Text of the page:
In this issue

Jonathan Tobin: Defending the Right to a Jewish State

Heather Hale: Compliment your kids without giving them big heads

Megan Shauri: 10 ways you are ruining your own happiness

Carolyn Bigda: 8 Best Dividend Stocks for 2015

Kiplinger's Personal Finance editors: 7 Things You Didn't Know About Paying Off Student Loans

Samantha Olson: The Crucial Mistake 55% Of Parents Are Making At Their Baby's Bedtime

Densie Well, Ph.D., R.D. Open your eyes to yellow vegetables

The Kosher Gourmet by Megan Gordon With its colorful cache of purples and oranges and reds, COLLARD GREEN SLAW is a marvelous mood booster --- not to mention just downright delish
April 18, 2014

Rabbi Yonason Goldson: Clarifying one of the greatest philosophical conundrums in theology

Caroline B. Glick: The disappearance of US will

Megan Wallgren: 10 things I've learned from my teenagers

Lizette Borreli: Green Tea Boosts Brain Power, May Help Treat Dementia

John Ericson: Trying hard to be 'positive' but never succeeding? Blame Your Brain

The Kosher Gourmet by Julie Rothman Almondy, flourless torta del re (Italian king's cake), has royal roots, is simple to make, . . . but devour it because it's simply delicious

April 14, 2014

Rabbi Dr Naftali Brawer: Passover frees us from the tyranny of time

Greg Crosby: Passing Over Religion

Eric Schulzke: First degree: How America really recovered from a murder epidemic

Georgia Lee: When love is not enough: Teaching your kids about the realities of adult relationships

Cameron Huddleston: Freebies for Your Lawn and Garden

Gordon Pape: How you can tell if your financial adviser is setting you up for potential ruin

Dana Dovey: Up to 500,000 people die each year from hepatitis C-related liver disease. New Treatment Has Over 90% Success Rate

Justin Caba: Eating Watermelon Can Help Control High Blood Pressure

The Kosher Gourmet by Joshua E. London and Lou Marmon Don't dare pass over these Pesach picks for Manischewitz!

April 11, 2014

Rabbi Hillel Goldberg: Silence is much more than golden

Caroline B. Glick: Forgetting freedom at Passover

Susan Swann: How to value a child for who he is, not just what he does

Cameron Huddleston: 7 Financial Tasks You Should Tackle Right Now

Sandra Block and Lisa Gerstner: How to Profit From Your Passion

Susan Scutti: A Simple Blood Test Might Soon Diagnose Cancer

Chris Weller: Have A Slow Metabolism? Let Science Speed It Up For You

The Kosher Gourmet by Diane Rossen Worthington Whitefish Terrine: A French take on gefilte fish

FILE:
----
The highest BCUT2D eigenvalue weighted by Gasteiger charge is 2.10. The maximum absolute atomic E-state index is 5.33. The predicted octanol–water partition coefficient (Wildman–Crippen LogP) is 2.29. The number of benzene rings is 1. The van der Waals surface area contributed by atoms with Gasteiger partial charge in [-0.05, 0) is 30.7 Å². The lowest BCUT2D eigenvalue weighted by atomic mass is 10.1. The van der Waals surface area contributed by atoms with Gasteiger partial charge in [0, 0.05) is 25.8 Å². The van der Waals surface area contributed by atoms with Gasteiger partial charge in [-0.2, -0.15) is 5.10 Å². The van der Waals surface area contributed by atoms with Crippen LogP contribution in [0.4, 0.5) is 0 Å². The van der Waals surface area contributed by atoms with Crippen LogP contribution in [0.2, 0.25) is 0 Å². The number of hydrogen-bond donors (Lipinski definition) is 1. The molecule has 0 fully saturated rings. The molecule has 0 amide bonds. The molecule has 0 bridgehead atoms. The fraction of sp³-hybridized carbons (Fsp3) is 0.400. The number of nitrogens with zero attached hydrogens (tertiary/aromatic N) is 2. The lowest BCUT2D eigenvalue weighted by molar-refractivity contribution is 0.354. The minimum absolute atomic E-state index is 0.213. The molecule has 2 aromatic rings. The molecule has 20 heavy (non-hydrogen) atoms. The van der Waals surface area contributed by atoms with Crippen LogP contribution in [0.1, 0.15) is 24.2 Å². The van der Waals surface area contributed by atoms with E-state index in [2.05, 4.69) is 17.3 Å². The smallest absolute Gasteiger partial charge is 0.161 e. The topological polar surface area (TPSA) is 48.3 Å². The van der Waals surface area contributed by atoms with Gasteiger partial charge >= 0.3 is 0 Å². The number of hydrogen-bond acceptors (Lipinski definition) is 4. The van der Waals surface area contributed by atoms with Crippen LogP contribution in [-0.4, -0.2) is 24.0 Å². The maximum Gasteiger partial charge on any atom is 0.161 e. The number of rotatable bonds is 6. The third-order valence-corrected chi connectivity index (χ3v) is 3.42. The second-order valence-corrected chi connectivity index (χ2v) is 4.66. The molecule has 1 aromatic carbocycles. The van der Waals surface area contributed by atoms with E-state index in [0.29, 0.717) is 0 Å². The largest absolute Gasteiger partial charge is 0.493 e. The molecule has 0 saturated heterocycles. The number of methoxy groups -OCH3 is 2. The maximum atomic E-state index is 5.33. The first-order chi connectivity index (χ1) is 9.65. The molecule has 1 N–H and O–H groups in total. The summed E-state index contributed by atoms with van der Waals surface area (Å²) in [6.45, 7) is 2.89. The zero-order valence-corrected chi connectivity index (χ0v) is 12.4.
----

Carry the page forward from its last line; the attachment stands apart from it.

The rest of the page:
April 9, 2014

Jonathan Tobin: Why Did Kerry Lie About Israeli Blame?

Samuel G. Freedman: A resolution 70 years later for a father's unsettling legacy of ashes from Dachau

Jessica Ivins: A resolution 70 years later for a father's unsettling legacy of ashes from Dachau

Kim Giles: Asking for help is not weakness

Kathy Kristof and Barbara Hoch Marcus: 7 Great Growth Israeli Stocks

Matthew Mientka: How Beans, Peas, And Chickpeas Cleanse Bad Cholesterol and Lowers Risk of Heart Disease

Sabrina Bachai: 5 At-Home Treatments For Headaches

The Kosher Gourmet by Daniel Neman Have yourself a matzo ball: The secrets bubby never told you and recipes she could have never imagined

April 8, 2014

Lori Nawyn: At Your Wit's End and Back: Finding Peace

Susan B. Garland and Rachel L. Sheedy: Strategies Married Couples Can Use to Boost Benefits

David Muhlbaum: Smart Tax Deductions Non-Itemizers Can Claim

Jill Weisenberger, M.S., R.D.N., C.D.E : Before You Lose Your Mental Edge

Dana Dovey: Coffee Drinkers Rejoice! Your Cup Of Joe Can Prevent Death From Liver Disease

Chris Weller: Electric 'Thinking Cap' Puts Your Brain Power Into High Gear

The Kosher Gourmet by Marlene Parrish A gift of hazelnuts keeps giving --- for a variety of nutty recipes: Entree, side, soup, dessert

April 4, 2014

Rabbi David Gutterman: The Word for Nothing Means Everything

Charles Krauthammer: Kerry's folly, Chapter 3

Amy Peterson: A life of love: How to build lasting relationships with your children

John Ericson: Older Women: Save Your Heart, Prevent Stroke Don't Drink Diet

John Ericson: Why 50 million Americans will still have spring allergies after taking meds

Cameron Huddleston: Best and Worst Buys of April 2014

Stacy Rapacon: Great Mutual Funds for Young Investors

Sarah Boesveld: Teacher keeps promise to mail thousands of former students letters written by their past selves

The Kosher Gourmet by Sharon Thompson Anyone can make a salad, you say. But can they make a great salad? (SECRETS, TESTED TECHNIQUES + 4 RECIPES, INCLUDING DRESSINGS)

April 2, 2014

Paul Greenberg: Death and joy in the spring

Dan Barry: Should South Carolina Jews be forced to maintain this chimney built by Germans serving the Nazis?

Mayra Bitsko: Save me! An alien took over my child's personality

Frank Clayton: Get happy: 20 scientifically proven happiness activities

Susan Scutti: It's Genetic! Obesity and the 'Carb Breakdown' Gene